He offered to smuggle me into the country to see where his friend had been killed by Angolan police

He told me that he stole cars for a living and that he could get one for me if I wanted.

Then he started on a long story about how his friend had died recently, just across the border. He offered to smuggle me into the country to see where his friend had been killed by Angolan police — right then. The border between Angola and Namibia isn’t open at night, and even if it was, my passport was safely locked away somewhere else.

He wasn’t going to listen to my objections, telling me that he would smuggle me across the border and not to worry. At the time this challenged my sense of propriety on a number of levels. You can?t just walk across a border. Also, he was pretty drunk – they all were. I was desperately holding on to sobriety so that I could drive us all home, if i could figure out where that was.

I guess I objected enough, as eventually he got bored of the topic and  moved on. Later, I did get us all home, but not without some ?fun? as the passengers kept grabbing the stick shift, trying to change gears on me.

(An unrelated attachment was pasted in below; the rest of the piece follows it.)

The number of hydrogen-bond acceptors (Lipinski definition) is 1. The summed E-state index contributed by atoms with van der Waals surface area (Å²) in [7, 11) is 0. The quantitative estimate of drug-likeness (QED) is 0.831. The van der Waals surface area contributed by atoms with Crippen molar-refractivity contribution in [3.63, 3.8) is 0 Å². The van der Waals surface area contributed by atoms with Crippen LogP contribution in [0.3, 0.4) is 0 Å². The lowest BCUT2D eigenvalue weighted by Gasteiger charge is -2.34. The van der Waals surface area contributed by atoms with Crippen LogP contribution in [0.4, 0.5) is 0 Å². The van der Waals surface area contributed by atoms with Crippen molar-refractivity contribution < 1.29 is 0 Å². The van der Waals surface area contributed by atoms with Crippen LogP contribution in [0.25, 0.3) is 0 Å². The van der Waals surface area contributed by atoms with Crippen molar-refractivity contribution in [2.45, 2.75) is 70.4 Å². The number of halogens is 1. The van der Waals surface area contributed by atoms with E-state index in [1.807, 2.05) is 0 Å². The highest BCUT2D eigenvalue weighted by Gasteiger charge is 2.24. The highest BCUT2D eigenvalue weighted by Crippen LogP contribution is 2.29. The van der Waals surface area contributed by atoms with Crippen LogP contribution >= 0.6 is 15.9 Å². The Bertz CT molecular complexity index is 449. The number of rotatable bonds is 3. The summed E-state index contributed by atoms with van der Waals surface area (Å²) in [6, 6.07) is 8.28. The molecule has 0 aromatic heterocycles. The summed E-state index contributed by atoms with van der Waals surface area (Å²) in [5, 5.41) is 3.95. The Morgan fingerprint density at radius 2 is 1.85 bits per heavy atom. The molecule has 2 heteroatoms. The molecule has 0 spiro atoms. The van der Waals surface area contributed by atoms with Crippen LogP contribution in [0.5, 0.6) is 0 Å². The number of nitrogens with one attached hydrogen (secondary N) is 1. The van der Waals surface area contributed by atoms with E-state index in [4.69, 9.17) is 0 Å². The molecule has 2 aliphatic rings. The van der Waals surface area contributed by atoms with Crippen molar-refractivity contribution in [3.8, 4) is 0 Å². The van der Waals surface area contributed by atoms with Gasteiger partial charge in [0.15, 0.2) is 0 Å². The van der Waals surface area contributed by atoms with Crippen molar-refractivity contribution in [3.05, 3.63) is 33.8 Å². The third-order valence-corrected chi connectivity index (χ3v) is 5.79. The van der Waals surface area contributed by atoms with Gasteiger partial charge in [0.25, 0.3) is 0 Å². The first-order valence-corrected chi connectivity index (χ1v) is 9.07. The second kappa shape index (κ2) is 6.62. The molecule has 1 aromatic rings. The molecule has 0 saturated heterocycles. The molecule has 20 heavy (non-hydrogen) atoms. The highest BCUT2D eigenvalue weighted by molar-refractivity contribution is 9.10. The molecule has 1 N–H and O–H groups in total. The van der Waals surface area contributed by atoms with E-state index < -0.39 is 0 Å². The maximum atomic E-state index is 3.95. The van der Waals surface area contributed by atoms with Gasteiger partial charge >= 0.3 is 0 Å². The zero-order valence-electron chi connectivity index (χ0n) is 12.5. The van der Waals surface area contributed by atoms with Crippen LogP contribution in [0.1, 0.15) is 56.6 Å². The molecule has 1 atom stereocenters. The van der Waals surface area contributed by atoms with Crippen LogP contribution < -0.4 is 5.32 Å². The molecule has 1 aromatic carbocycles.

A few months later I learned just how insecure the border between those two countries actually is. There?s a river called Kunene that runs through Angola and into Namibia at a scenic waterfall called Ruacana. The river then takes a sharp right and becomes the boarder between the two countries.

You walk through a hole in a small fence, and voila, you?re in another country.

The base of the waterfall, the Namibia side of the border, is infested with crocodiles. At the top of the falls there are some nice swimming holes. This is the Angola side. You walk through a hole in a small fence, and voila, you?re in another country. They even put a nice marker there for you to see. We all took our pictures at the marker, mine is above.

I think we went there four or five times in my two years in Namibia, not once worrying about entering Angola without our passports or permission. Further west, it?s not uncommon for people to wander across the border, as families often live divided by it. There may or may not be a police officer sitting at a table under a tree. If there is, you?re expected to check in, otherwise, carry on.

Near the end of my time in Namibia, i did some white water rafting on the lower Kunene River (crocs don?t live near rapids). Our hosts thought it?d be a cool experience for us to have lunch on the Angolan side. We were all ?phfft, been there.? They were disappointed.